(UPDATE) European stock markets were awoken from their slumber by a better-than-expected report on the US jobs market, which put paid to earlier minor share price declines.
The FTSE 100 leapt to life, climbing 0.3% to 5,917, having been stuck trading just a few points below the key 5,900 mark for most of the morning.
US stock market futures were also pointing upwards after the US labour report showed employment, or non-farm payrolls, had grown by 146,000 in November, much better than the expectation of 85,000 among economists.
The unemployment rate also fell from 7.9% to 7.7%.
The Labour department, which publishes the figures, said that Hurricane Sandy did not 'substantively' impact on the jobs markets in November.
‘Whether today’s relative strength in the labour market can continue is another question,’ commented James Knightley, an economist at ING Bank, ahead of next week’s Federal Reserve meeting, and amid ongoing negotiations to avert a ‘fiscal cliff’.
The dollar gained, rising 0.4% to 80.6 as measured against a basket of currencies. The euro conversely fell 0.5% to $1.2898, continuing a poor week for the single currency amid renewed concerns about the strength of the eurozone. A report published this morning showed that German industrial production fell by 2.6% in October.
In the UK, where the pound was trading down 0.2% at $1,6010, the news on manufacturing was similarly grim with a 1.2% fall in output in October.
Investors wary ahead of major economic reports (08:45)
Investors were biding their time on Friday morning ahead of a slew of reports on the state of the world’s two biggest economies which are due over the next two days.
The FTSE 100 continued this week’s lackadaisical trading, moving just 3 points to 5898. Other major European markets were equally flat.
The euro made a shift lower though, down 0.3% to $1.2929, continuing to suffer after European Central Bank president Mario Draghi yesterday emphasized the weakness of the eurozone economy.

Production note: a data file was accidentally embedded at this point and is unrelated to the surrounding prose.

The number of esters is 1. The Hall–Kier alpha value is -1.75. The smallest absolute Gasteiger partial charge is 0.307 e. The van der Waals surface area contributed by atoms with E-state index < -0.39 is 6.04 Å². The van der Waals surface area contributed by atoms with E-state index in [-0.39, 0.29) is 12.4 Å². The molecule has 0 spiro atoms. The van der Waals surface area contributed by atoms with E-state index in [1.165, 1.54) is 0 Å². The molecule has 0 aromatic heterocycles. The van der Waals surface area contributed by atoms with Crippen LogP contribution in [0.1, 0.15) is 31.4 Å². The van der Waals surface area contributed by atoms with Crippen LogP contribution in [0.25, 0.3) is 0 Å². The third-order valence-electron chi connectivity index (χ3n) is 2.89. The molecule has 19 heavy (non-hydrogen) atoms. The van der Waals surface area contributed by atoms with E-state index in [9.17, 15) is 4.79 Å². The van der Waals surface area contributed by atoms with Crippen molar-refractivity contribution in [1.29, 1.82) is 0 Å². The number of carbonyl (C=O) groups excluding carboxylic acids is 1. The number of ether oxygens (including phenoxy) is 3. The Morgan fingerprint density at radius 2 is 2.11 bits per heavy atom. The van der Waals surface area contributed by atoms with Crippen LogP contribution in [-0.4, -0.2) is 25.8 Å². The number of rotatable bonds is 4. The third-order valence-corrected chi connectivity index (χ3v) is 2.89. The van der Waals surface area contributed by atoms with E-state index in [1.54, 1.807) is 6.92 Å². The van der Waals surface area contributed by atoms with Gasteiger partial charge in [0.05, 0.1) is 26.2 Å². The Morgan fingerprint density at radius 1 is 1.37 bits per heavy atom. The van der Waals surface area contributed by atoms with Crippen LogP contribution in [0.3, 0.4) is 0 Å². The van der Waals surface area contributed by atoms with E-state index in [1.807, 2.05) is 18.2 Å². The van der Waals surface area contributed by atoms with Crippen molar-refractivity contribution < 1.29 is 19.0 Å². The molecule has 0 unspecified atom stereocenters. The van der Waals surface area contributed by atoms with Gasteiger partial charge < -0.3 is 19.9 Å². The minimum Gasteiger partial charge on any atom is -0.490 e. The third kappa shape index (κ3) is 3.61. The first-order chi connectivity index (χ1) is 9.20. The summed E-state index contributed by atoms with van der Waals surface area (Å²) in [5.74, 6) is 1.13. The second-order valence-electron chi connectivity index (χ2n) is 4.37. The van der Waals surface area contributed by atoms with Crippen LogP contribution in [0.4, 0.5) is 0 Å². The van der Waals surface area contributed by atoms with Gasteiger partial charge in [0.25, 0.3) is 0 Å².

Investors are waiting for this month’s US labour report this afternoon, with the non-farm payrolls number one of the most important gauges of US economic health.
Then tomorrow, a string of data on the performance of the Chinese economy in November is due, providing more evidence as to whether the economy has truly troughed.
Adding to market caution was breaking news of an 7.3 magnitude earthquake off the coast of northeastern Japan and subsequent tsunami warning.
Investors remained reluctant to take any big bets while 'fiscal cliff' negotiations continue in Washington to see if lawmakers can arrive at a deal to avoid a series of spending cuts and tax hikes beginning in January.
Overnight, Wall Street gained as shares in Apple rebounded from their biggest drop in four years, helping to boost technology shares.
Sweetener for investors
Of individual shares on the move in London, British food ingredients supplier Tate & Lyle (TATE.L) was the biggest riser on the FTSE 100. The Citywire Top Stock, a top 10 holding in the Schroder UK Alpha Plus fund run by Richard Buxton, gained 1.4% to 772p, after the group announced an agreement to insurer nearly half of its pension liabilities with Legal & General (LGEN.L), up 0.6p to 146.5p.
London-focused property developer Berkeley Group (BKGH.L) topped the mid-cap FTSE 250 index, up 6% to 1750p after announcing profits had increased by 40% in the first half of the year.